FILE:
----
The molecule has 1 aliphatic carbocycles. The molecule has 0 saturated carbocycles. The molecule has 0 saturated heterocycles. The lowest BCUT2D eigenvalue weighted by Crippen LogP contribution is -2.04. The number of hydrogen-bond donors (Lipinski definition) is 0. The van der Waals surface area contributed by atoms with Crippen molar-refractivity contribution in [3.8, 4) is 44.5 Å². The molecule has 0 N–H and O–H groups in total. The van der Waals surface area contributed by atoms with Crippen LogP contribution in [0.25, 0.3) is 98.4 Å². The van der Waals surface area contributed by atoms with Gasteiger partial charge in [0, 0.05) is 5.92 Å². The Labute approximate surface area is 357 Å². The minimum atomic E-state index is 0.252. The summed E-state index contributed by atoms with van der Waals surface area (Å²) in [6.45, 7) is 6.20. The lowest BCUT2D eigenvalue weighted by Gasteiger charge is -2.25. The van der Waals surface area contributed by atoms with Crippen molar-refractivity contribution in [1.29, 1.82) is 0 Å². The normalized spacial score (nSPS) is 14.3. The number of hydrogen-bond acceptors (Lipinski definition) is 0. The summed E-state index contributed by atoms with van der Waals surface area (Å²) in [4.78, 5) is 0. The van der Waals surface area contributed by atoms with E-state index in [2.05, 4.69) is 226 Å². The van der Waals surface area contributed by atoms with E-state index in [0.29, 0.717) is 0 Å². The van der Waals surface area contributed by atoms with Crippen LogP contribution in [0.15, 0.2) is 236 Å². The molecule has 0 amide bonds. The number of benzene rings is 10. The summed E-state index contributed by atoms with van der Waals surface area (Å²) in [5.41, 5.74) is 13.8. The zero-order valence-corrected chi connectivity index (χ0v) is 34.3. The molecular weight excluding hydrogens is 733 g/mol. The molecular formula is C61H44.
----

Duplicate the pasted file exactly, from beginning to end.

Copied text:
The molecule has 1 aliphatic carbocycles. The molecule has 0 saturated carbocycles. The molecule has 0 saturated heterocycles. The lowest BCUT2D eigenvalue weighted by Crippen LogP contribution is -2.04. The number of hydrogen-bond donors (Lipinski definition) is 0. The van der Waals surface area contributed by atoms with Crippen molar-refractivity contribution in [3.8, 4) is 44.5 Å². The molecule has 0 N–H and O–H groups in total. The van der Waals surface area contributed by atoms with Crippen LogP contribution in [0.25, 0.3) is 98.4 Å². The van der Waals surface area contributed by atoms with Gasteiger partial charge in [0, 0.05) is 5.92 Å². The Labute approximate surface area is 357 Å². The minimum atomic E-state index is 0.252. The summed E-state index contributed by atoms with van der Waals surface area (Å²) in [6.45, 7) is 6.20. The lowest BCUT2D eigenvalue weighted by Gasteiger charge is -2.25. The van der Waals surface area contributed by atoms with Crippen molar-refractivity contribution in [1.29, 1.82) is 0 Å². The normalized spacial score (nSPS) is 14.3. The number of hydrogen-bond acceptors (Lipinski definition) is 0. The summed E-state index contributed by atoms with van der Waals surface area (Å²) in [4.78, 5) is 0. The van der Waals surface area contributed by atoms with E-state index in [2.05, 4.69) is 226 Å². The van der Waals surface area contributed by atoms with E-state index in [0.29, 0.717) is 0 Å². The van der Waals surface area contributed by atoms with Crippen LogP contribution in [0.15, 0.2) is 236 Å². The molecule has 0 amide bonds. The number of benzene rings is 10. The summed E-state index contributed by atoms with van der Waals surface area (Å²) in [5.41, 5.74) is 13.8. The zero-order valence-corrected chi connectivity index (χ0v) is 34.3. The molecular weight excluding hydrogens is 733 g/mol. The molecular formula is C61H44.